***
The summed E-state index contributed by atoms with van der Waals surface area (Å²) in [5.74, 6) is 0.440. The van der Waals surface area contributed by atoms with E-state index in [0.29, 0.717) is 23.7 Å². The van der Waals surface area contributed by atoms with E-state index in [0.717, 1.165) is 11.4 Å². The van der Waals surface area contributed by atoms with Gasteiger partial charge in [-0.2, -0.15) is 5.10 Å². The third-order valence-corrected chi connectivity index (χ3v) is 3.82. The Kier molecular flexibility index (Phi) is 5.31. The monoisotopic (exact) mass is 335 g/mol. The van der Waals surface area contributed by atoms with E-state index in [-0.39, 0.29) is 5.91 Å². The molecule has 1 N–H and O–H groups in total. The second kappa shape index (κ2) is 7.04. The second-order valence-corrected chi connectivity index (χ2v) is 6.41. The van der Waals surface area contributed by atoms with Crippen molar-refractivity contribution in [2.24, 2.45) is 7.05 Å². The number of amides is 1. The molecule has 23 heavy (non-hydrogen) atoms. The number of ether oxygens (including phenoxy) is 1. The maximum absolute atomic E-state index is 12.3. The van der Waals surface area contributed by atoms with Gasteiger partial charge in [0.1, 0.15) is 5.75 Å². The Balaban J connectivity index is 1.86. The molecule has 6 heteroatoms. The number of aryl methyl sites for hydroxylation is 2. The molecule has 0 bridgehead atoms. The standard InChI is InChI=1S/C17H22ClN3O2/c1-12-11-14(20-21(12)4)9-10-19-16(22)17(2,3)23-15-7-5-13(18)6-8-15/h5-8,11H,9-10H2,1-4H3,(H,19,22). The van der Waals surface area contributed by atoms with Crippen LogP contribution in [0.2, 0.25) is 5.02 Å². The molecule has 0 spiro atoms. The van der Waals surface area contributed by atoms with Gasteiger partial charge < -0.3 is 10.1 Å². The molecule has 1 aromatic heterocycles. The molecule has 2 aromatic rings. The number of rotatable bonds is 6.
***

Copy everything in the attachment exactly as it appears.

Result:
The summed E-state index contributed by atoms with van der Waals surface area (Å²) in [5.74, 6) is 0.440. The van der Waals surface area contributed by atoms with E-state index in [0.29, 0.717) is 23.7 Å². The van der Waals surface area contributed by atoms with E-state index in [0.717, 1.165) is 11.4 Å². The van der Waals surface area contributed by atoms with Gasteiger partial charge in [-0.2, -0.15) is 5.10 Å². The third-order valence-corrected chi connectivity index (χ3v) is 3.82. The Kier molecular flexibility index (Phi) is 5.31. The monoisotopic (exact) mass is 335 g/mol. The van der Waals surface area contributed by atoms with E-state index in [-0.39, 0.29) is 5.91 Å². The molecule has 1 N–H and O–H groups in total. The second kappa shape index (κ2) is 7.04. The second-order valence-corrected chi connectivity index (χ2v) is 6.41. The van der Waals surface area contributed by atoms with Crippen molar-refractivity contribution in [2.24, 2.45) is 7.05 Å². The number of amides is 1. The molecule has 23 heavy (non-hydrogen) atoms. The number of ether oxygens (including phenoxy) is 1. The maximum absolute atomic E-state index is 12.3. The van der Waals surface area contributed by atoms with Gasteiger partial charge in [0.1, 0.15) is 5.75 Å². The Balaban J connectivity index is 1.86. The molecule has 6 heteroatoms. The number of aryl methyl sites for hydroxylation is 2. The molecule has 0 bridgehead atoms. The standard InChI is InChI=1S/C17H22ClN3O2/c1-12-11-14(20-21(12)4)9-10-19-16(22)17(2,3)23-15-7-5-13(18)6-8-15/h5-8,11H,9-10H2,1-4H3,(H,19,22). The van der Waals surface area contributed by atoms with Crippen LogP contribution in [0.2, 0.25) is 5.02 Å². The molecule has 0 spiro atoms. The van der Waals surface area contributed by atoms with Gasteiger partial charge < -0.3 is 10.1 Å². The molecule has 1 aromatic heterocycles. The molecule has 2 aromatic rings. The number of rotatable bonds is 6.